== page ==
The series in which the dialectical relationship between global popular culture and local modernist tradition is most explicit, and has the most pronounced meaning, is New Reproductions, which is shown in the Gallery of Croatian Designers' Association. The tested form of work portfolio again brings together a number of photographic collages, made by linking frames from Orson Welles’ film The Trial (1962), based on the unfinished novel by Franz Kafka, and starring Anthony Perkins as the "innocent man" Josef K. The film inspired by one of the most distinctive and mysterious modernist prose texts was partially shot in Zagreb, which allowed Maljković to put contemporary photographs of the exteriors where the film was shot face to face with fragments of the scenes just before the protagonist’s inexplicable execution. Unlike his other series’, which are usually characterized by a ludic, playful, basically optimistic mood, in New Reproductions the atmosphere is dark, almost disturbing. On one level, the complete absurdity of the trial against Josef K. is connected to the system which marked the time and place where the film was shot, and the menacing silhouettes of the bare geometric architecture underline the well-known estrangement effect. On the other level, the convincing conception of this series emphasizes the thin line between fiction and reality, as well as the unpredictable mechanisms both use to mutually predict and push each other, becoming one in the endless world of media spectacle. Broadly speaking, Maljković's series' fit into the sociopolitical context in which modernist narratives have long ago become fictionalized, and thinking utopia is limited to the safe zones of industry-regulated artistic presentation. In his most interesting works, the author uses the suggestivity of unusual associative sets to transcend that position.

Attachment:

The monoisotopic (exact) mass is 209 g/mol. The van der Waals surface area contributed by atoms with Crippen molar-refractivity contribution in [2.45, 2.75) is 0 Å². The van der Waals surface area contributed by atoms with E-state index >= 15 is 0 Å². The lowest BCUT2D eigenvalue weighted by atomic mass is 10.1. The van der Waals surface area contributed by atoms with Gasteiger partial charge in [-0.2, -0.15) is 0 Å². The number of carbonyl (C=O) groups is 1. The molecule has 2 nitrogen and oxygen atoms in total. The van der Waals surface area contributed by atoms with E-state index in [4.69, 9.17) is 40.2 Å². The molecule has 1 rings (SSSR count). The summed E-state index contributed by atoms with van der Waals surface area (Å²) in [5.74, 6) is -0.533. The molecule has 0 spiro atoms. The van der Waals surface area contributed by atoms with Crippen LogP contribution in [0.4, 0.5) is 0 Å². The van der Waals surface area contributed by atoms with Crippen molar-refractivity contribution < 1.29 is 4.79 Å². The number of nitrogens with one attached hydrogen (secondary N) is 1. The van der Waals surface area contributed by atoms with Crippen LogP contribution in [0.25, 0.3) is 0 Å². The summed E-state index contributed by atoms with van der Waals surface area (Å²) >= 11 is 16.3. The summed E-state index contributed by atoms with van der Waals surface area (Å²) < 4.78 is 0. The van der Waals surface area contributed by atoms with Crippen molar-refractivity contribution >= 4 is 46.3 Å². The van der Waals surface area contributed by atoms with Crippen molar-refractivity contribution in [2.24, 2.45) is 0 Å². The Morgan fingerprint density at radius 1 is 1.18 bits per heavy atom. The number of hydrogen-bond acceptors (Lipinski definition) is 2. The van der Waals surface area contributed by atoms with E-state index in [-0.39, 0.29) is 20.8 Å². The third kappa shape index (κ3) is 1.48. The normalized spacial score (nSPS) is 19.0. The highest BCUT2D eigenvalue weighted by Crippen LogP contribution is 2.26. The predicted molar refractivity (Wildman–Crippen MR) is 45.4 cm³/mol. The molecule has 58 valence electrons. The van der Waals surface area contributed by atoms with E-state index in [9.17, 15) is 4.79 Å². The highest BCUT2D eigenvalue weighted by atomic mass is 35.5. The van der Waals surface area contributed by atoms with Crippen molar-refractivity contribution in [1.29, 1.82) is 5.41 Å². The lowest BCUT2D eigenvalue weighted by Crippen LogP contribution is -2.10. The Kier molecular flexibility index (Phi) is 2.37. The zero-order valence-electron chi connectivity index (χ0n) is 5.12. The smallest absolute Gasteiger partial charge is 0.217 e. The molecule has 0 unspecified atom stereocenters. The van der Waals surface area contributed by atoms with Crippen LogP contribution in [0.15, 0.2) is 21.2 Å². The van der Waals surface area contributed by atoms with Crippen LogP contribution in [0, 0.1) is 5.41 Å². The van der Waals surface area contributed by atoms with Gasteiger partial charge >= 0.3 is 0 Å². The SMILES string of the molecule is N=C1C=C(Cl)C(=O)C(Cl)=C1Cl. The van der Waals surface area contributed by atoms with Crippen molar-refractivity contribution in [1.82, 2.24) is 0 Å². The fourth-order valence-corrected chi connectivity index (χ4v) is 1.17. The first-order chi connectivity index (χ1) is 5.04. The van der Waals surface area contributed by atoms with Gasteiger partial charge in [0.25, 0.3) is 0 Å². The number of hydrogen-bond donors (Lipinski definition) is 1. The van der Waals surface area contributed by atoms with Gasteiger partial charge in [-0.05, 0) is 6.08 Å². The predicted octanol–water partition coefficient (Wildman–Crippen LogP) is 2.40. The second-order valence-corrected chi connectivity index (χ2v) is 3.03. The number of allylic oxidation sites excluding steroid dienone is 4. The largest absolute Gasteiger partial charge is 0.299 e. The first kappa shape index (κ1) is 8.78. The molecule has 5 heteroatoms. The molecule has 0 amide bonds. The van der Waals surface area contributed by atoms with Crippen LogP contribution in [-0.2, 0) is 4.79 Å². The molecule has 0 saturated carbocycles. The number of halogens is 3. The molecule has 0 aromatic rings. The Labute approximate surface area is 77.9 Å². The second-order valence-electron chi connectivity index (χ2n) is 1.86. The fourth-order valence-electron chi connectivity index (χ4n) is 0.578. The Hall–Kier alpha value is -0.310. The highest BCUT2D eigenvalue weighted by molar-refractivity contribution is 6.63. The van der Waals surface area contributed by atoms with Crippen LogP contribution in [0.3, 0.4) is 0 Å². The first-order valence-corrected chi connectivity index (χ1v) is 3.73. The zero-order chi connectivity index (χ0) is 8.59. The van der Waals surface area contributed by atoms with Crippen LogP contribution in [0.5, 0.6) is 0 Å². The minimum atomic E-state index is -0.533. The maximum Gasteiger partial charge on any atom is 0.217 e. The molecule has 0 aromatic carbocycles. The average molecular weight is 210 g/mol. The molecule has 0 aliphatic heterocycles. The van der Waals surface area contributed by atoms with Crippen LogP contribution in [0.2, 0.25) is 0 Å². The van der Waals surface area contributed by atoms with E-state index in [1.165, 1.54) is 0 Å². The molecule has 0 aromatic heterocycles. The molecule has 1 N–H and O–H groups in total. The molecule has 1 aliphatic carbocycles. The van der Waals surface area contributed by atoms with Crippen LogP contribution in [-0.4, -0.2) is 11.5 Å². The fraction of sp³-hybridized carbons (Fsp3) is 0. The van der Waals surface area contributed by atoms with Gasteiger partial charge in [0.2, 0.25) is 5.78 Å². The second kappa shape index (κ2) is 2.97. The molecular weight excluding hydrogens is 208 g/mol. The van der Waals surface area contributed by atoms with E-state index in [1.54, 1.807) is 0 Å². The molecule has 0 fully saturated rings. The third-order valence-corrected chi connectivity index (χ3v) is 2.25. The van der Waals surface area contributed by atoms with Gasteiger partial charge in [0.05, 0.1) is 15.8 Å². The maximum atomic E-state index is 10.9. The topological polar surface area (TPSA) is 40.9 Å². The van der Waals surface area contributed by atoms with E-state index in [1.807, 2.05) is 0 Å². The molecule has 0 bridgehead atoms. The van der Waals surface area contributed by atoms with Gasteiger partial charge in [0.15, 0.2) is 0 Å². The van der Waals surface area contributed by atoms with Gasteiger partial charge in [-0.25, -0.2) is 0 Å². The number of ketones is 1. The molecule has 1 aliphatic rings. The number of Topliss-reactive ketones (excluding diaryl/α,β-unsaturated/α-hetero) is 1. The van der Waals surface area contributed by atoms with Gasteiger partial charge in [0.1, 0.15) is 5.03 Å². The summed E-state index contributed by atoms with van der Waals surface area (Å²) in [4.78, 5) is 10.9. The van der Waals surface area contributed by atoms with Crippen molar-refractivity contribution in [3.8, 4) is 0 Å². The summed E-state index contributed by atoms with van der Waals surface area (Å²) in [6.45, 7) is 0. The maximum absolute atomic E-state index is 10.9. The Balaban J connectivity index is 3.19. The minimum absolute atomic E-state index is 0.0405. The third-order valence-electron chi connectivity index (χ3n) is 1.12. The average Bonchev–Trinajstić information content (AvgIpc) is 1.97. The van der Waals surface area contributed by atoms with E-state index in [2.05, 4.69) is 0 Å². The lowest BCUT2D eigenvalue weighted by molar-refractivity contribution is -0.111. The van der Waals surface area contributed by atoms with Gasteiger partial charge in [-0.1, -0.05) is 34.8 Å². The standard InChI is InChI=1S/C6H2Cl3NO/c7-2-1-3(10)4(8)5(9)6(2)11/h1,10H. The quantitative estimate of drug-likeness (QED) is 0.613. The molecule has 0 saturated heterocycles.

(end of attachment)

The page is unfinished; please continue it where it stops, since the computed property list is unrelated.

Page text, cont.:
Except for New Reproductions, the collection in the Gallery of Croatian Designers' Association focuses on the high level of presentation of Maljković's work, which consists of his close collaborations with a number of Croatian and foreign visual communications designers, namely (and most often) Toni Urod (former member of Numen/ForUse collective), Damir Gamulin, Åbäke collective (UK) and Mevis & Van Deursen studio (the Netherlands). The exponents include posters for Maljković’s exhibitions abroad, as well as publications that are much more than accompanying material for these events, and are in fact hybrids between artist’s book, monograph and catalogue. Their high level of production speaks of the opportunities available to Maljković, but even more of his consistent intention to leave nothing in his work to chance, because – as much as the design of publications varies depending on the authors the artist collaborates with – in the specific multi-layer relationship between image and text, and image and image, one can undoubtedly recognize Maljković’s "signature". If nothing else, that means that designers also did their job well, because in the dialogue between design and art, whose characters are still separated by some differences, the first convincingly fulfils its role of communicating the other without compromising its own identity. Finally, the smallish space of Gallery of Croatian Designers' Association is dominated by a somewhat extravagant table from the Negatives (2015) series, which Maljković realized in cooperation with industrial designer Konstantin Grčić. Basically, Grčić projected a minimalist work table and gave it to Maljković as a ready-made object to be plastically intervened on by disturbing the continuity of its surface ("cutting, marking and notes", applying paper and red ink). Although the result is aesthetically interesting, it is hard to shake the impression that this process only further emphasizes the immanent fetishistic component of industrial products, unlike the historical examples of ready-made objects whose point was to subvert, and purpose to satirise the art world.
In conclusion, after completing the circle of David Maljković’s exhibition (except for the selection of his films, which were only shown on Tuesday, November 10 in Tuškanac cinema), it is clear that the author’s work freely meanders between two obvious extremes. One is the continual interfusion with the functioning of the global art scene, which fits into the profitable mechanisms of the so-call creative industries, while the other, of course, slithers on the margins of that world, allowing obscure motives and hermetic puzzles to enter Maljković’s work, giving his art the effect of an alluring and tempting mystery. The most exciting moments happen in the cracks at the intersections of these opposites; the moments that allow visits to galleries and museums to retain a dose of the transcendental, without which art would make no sense anyway.
Translated from Croatian by Lana Pukanić.